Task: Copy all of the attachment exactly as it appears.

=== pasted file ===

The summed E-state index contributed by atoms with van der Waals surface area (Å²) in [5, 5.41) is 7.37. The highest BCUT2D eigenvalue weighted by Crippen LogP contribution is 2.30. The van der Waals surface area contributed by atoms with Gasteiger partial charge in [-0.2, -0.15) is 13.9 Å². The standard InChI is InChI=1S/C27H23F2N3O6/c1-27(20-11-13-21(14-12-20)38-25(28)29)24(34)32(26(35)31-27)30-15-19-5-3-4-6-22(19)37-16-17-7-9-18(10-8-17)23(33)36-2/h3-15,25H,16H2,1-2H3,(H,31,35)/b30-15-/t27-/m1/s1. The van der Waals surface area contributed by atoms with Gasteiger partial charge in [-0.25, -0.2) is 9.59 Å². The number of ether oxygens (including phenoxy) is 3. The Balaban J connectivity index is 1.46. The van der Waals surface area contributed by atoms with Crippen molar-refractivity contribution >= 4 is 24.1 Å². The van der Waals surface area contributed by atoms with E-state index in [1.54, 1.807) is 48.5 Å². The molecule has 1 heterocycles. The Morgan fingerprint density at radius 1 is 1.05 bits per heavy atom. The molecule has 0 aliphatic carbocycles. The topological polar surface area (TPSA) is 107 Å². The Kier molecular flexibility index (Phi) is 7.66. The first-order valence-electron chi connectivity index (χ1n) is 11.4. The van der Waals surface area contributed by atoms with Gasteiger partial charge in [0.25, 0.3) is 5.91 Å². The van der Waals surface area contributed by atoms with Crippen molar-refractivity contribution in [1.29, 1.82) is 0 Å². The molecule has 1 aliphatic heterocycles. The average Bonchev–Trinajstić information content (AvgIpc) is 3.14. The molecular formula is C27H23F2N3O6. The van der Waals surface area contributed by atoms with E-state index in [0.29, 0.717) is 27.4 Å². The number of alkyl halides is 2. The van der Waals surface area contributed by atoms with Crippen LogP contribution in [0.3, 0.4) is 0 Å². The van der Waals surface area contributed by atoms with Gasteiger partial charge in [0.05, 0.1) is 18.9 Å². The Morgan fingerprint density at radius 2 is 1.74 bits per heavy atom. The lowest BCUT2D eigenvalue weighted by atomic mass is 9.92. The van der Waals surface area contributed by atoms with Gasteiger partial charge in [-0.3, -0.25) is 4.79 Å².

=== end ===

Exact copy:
The summed E-state index contributed by atoms with van der Waals surface area (Å²) in [5, 5.41) is 7.37. The highest BCUT2D eigenvalue weighted by Crippen LogP contribution is 2.30. The van der Waals surface area contributed by atoms with Gasteiger partial charge in [-0.2, -0.15) is 13.9 Å². The standard InChI is InChI=1S/C27H23F2N3O6/c1-27(20-11-13-21(14-12-20)38-25(28)29)24(34)32(26(35)31-27)30-15-19-5-3-4-6-22(19)37-16-17-7-9-18(10-8-17)23(33)36-2/h3-15,25H,16H2,1-2H3,(H,31,35)/b30-15-/t27-/m1/s1. The van der Waals surface area contributed by atoms with Gasteiger partial charge in [-0.25, -0.2) is 9.59 Å². The number of ether oxygens (including phenoxy) is 3. The Balaban J connectivity index is 1.46. The van der Waals surface area contributed by atoms with Crippen molar-refractivity contribution >= 4 is 24.1 Å². The van der Waals surface area contributed by atoms with E-state index in [1.54, 1.807) is 48.5 Å². The molecule has 1 heterocycles. The Morgan fingerprint density at radius 1 is 1.05 bits per heavy atom. The molecule has 0 aliphatic carbocycles. The topological polar surface area (TPSA) is 107 Å². The Kier molecular flexibility index (Phi) is 7.66. The first-order valence-electron chi connectivity index (χ1n) is 11.4. The van der Waals surface area contributed by atoms with Gasteiger partial charge in [0.25, 0.3) is 5.91 Å². The van der Waals surface area contributed by atoms with Crippen molar-refractivity contribution in [1.29, 1.82) is 0 Å². The molecule has 1 aliphatic heterocycles. The average Bonchev–Trinajstić information content (AvgIpc) is 3.14. The molecular formula is C27H23F2N3O6. The van der Waals surface area contributed by atoms with E-state index in [0.29, 0.717) is 27.4 Å². The number of alkyl halides is 2. The van der Waals surface area contributed by atoms with Crippen LogP contribution in [0.3, 0.4) is 0 Å². The van der Waals surface area contributed by atoms with Gasteiger partial charge in [0.05, 0.1) is 18.9 Å². The Morgan fingerprint density at radius 2 is 1.74 bits per heavy atom. The lowest BCUT2D eigenvalue weighted by atomic mass is 9.92. The van der Waals surface area contributed by atoms with Gasteiger partial charge in [-0.3, -0.25) is 4.79 Å².